I know. I hear you. Clearly this company was being run by Mensa candidates.
Day before stove install, my hearth board arrives. Day of stove install, no stove installers arrive.
I leave a message.
I shout out threats, plan a seizure, cast a spell. I do everything and anything that will shift the winds in my favor, and at some point, realize that with all the energy I’ve put into acquiring this contraption, I may not actually need another source of heat for winter, as I am fully fueled by the blaze of anger.
Hours later, I receive a phone call:
Ah, I can see the effort I spent making sure the salesman put it on the paperwork for the installers was for naught.
“0032,” I say cheerfully.
Five minutes later, a white van pulls up and brings with it my new wood stove and two surly men who refuse to speak to me, as they catch a glimpse of a man in shadow on the porch. They shout to him instead.
“Where’s it goin?”
I am baffled. As I am outside. Standing in front of them both. Having literally just uttered the words, Good morning, and thanks for coming. Let me show you where it’s going.
I do not exist.
Dave, my partner, whom I asked to be present—in case there was an engineering issue not a gender one—steps outside and hooks a thumb my way. “Wherever she tells you to put it is my guess.”
I’d hug him on the spot, but wield my best matronly Nurse Ratched disposition and authoritatively point to a corner of the log cabin where the salesman and I had finally agreed upon.
“Not gonna fit,” one man says to Dave.
“I sent pictures,” I said.
“She sent pictures,” Dave repeats.
The talker shrugs, and the silent one just shakes his head.
“What’s the problem?” Dave and I ask at the same time, but the response is directed at Dave.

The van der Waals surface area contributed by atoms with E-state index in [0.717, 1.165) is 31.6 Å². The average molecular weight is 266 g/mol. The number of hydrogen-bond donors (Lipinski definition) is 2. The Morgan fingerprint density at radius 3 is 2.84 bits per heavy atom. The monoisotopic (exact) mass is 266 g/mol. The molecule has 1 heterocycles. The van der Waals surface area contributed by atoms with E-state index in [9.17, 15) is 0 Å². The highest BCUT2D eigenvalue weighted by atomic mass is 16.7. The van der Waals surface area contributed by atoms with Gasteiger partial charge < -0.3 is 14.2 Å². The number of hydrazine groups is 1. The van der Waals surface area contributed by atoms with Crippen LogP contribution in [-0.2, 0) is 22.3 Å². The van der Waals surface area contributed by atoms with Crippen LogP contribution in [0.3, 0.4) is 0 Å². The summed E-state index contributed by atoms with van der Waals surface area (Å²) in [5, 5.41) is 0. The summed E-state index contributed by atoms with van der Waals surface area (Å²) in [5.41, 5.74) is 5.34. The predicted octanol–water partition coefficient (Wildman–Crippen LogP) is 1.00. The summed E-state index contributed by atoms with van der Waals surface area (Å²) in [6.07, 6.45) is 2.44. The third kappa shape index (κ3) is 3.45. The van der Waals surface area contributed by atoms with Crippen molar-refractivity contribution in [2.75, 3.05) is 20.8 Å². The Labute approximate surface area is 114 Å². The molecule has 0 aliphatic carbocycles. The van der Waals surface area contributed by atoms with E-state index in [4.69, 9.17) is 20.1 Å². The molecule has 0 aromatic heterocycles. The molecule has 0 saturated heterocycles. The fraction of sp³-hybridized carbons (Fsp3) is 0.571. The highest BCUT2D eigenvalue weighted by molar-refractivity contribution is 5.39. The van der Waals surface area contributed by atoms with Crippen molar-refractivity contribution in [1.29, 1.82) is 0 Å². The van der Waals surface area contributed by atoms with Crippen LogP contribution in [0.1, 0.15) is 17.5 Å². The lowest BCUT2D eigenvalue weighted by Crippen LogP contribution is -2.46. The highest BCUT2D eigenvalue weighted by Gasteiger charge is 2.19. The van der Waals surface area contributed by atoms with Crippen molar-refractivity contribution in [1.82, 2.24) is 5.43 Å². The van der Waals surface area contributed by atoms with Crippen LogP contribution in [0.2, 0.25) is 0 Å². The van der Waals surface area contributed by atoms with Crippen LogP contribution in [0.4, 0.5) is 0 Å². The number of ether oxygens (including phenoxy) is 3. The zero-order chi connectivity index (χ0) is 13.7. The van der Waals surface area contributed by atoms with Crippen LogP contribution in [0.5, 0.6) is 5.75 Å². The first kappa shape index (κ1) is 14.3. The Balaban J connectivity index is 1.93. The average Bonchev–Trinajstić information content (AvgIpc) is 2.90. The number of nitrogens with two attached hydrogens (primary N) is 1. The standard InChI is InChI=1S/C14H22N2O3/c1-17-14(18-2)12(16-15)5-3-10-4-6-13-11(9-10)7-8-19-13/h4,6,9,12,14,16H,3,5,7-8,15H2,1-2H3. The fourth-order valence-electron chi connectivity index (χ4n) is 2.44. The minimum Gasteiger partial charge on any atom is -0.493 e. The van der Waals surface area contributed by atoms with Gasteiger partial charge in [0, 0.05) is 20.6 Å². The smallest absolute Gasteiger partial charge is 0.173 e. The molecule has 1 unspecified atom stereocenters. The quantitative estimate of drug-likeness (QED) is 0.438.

“It’s a roof thing,” the talker says glancing up at my ceiling—a ceiling I mapped out from every angle, inside and out, and sent to the salesman. On two separate occasions because he refused to do a site visit.
“I sent pictures,” I said again to two men who surely were wondering why I was being allowed to talk, since they had not seen the big guy next to me nod my way with permission.
Dave held up a finger to the installers. “Give us a sec.” He gestured toward the kitchen, and I followed.
“Do you want your woodsy warm stove, honya? Or do you want to collect further proof that these two guys probably bellyache over the fact that women never have to take DNA tests to prove a baby is or isn’t theirs?
I looked at him. I tried not to laugh, and I also tried not to cry. But he was right. I left the room and went to my tiny office. I fussed. I fretted. And I fumed. But three hours later I beamed because I had a beautiful new wood stove.
I was reminded that sometimes you’re forced to choose your battles, but for now I think the only thing I’ll have to use my battle ax for is for chopping wood.